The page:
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Amount of medical waste on rise in Kyrgyzstan

A large amount of medical waste is generated in Kyrgyzstan, and their volumes are constantly growing, the Ministry of Health said.

«They are dangerous epidemiologically, since they contain pathogenic microorganisms. In case of improperly organized circulation system, medical waste can pollute the air, soil, groundwater, contribute to generation and transfer of infectious agents not only in hospital areas where containers for temporary storage of waste are placed, but also in the vicinity of urban dumpsites," the ministry notes.

«Despite the collection, storage, transportation and disposal of medical waste in accordance with regulatory requirements, the state of affairs in this area remains unresolved and poses a threat to human and the environment. In addition, the issue of rationing and disposal of waste remains unresolved. In this connection, there is no fundamental decision on their decontamination," the Ministry of Health added.

To solve the issue, a draft government decree «On Approval of Rules for Waste Management and Work with Mercury-Containing Products in Health Organizations of the Kyrgyz Republic" was prepared.

According to WHO, about 85 percent of medical waste is classified as non-hazardous and only about 25 percent of waste can be considered hazardous.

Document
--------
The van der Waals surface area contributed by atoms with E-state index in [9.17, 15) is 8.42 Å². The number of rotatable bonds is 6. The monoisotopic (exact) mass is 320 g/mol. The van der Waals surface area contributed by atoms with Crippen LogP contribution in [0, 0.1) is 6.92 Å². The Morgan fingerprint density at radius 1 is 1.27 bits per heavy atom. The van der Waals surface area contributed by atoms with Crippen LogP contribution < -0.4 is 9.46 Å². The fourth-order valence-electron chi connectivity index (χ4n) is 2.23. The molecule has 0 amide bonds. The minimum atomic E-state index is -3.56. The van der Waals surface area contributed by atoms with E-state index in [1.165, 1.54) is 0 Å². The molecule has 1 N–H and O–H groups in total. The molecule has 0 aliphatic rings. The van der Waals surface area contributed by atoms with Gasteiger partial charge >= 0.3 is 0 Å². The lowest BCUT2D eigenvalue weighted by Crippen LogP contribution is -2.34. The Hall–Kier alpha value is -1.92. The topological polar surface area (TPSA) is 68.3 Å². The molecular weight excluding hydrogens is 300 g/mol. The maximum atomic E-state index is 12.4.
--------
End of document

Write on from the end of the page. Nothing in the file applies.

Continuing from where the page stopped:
Up to 3 million (8.5 percent) of health workers in the world are exposed to skin wounds each year with the potential opportunity for the transmission of pathogenic microorganisms. The risk of infection from a patient as a result of accidental needle pricking is 0.2–0.4 percent for HIV infection, 3–10 percent for hepatitis C and 27–37 percent for hepatitis B.

«A special problem in this respect is the practice of putting a cap on the used needle. The largest number of random jabs occurs when putting a protective cap on the used syringe needle. According to surveys conducted among nurses, the main reason for the spread of such practices is the lack of proper conditions for the disposal of used needles (there are no needle destructors and / or containers for used syringes, needles and others)," the Ministry of Health noted.